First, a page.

After working on my Blood Angel list, I then tried to create a Thousand Sons army with units I’m far less familiar with and it was still a breeze. I really want to emphasise how well put together these books are – as long as you know of the old ways, they’re novice friendly, and a treat for veterans too. It’s nice having all these rules and units in the same place.
So, Ich liber the libers and I must confess that days after receiving them, I’m still enjoying flicking through them and putting lists together. I hope the Ad Mech, Auxillia and Daemon fans get their rules soon so we can all play together on these new battlefields. These are great books, but as mentioned, they feel like they’re more designed for list building at home than hauling them to games. Just make sure you get all the special rules you need written down on your cheat sheets! More Heresy content will be coming soon to Heresy & Heroes so stay tuned for that. Onwards!
Hello friends! It’s the exciting day when the brand new boxed set of the Horus Heresy game goes up for pre-order, and Games Workshop were good enough to send me a copy of this incredible box for review. As many seasoned readers will know, I have been a fan of this game since its inception, and I have over 2000 points of IXth legion to show it. That being said, because of that pesky pandemic and all of my other commitments, I haven’t been able to play a game of it in quite some time. Therefore, if you want an in-depth review of this game from a seasoned and hardcore HH player, there will be better places for you to go. With that being said though, I am going to do an unboxing here, and I’ll take you through some highlights from the book, followed by 10 observations that I have made based on my first impressions of this release. So join me in this personal look through this summer’s must-have hobby box.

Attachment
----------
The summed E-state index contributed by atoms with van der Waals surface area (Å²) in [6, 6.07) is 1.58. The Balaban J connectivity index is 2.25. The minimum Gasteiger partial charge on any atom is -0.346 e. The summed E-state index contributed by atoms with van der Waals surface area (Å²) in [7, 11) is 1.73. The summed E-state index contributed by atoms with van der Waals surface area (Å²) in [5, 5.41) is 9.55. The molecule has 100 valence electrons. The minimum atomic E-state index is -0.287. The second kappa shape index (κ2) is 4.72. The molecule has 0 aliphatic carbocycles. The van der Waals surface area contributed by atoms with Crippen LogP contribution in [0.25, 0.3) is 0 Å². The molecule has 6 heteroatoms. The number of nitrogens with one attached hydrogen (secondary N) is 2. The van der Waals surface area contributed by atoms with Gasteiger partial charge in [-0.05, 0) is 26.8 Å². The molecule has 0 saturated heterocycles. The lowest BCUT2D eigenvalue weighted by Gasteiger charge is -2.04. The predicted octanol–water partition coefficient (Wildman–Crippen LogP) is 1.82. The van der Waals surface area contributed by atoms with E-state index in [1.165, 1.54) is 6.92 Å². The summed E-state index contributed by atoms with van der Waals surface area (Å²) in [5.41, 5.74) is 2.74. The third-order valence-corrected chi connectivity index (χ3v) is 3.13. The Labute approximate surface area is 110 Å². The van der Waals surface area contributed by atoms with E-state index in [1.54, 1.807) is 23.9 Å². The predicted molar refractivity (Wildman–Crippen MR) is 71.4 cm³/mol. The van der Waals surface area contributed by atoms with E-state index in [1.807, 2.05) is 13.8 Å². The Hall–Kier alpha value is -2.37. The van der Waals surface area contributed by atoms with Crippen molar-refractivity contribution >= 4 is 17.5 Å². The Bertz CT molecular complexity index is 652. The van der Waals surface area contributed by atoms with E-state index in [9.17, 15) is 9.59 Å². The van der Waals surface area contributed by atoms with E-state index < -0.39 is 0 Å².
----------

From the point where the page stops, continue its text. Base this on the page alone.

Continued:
And what a box it is. It’s a chonky one which I dare say will come with a hefty price-tag (if you weren’t expecting to have to fork out for this one, you’re living in dreamland), but it certainly has plenty of allure to it. The artwork is thrilling, the cardboard glossy, and while this offers a shiny new toy to those venturing into “30k” for the first time, seasoned gamers will very much enjoy the “Army in a box” plus rules combo that this set provides. Now let’s get stuck in.
…huh-hmm. Straight to the plastic! I’ll stop making that comment in these reviews one day, but it’s worth reiterating here that I love this approach. No extra boxes or sheets of card to remove – you open the box, and get straight to the good stuff. There is a huge amount of plastic here, and all of it looks fantastic, including the whippy sticks, which are a real blast from the past that’s very much welcome here. But here’s how much plastic is in the box:
Now that’s a pretty good haul, and there’s a lot of cool things in there that I’ll cover in my observations later on, but that really is an army in a box – very easily over 1000 points. Very nice.
Below that we have a nice bit of card (that has an advert for some other plastic heresy kits on the other side of it. And beyond that…
We have the big book. This is really the biggest win for this release. Just having the core rules for this game has been a pain for a while now, and the fact that I can finally put my 7th Edition 40k rulebook away, is a great relief. It’s a mighty tome at around 330 pages, and it’s all sorts of pretty too. Again, we’ll look at this a little more later on.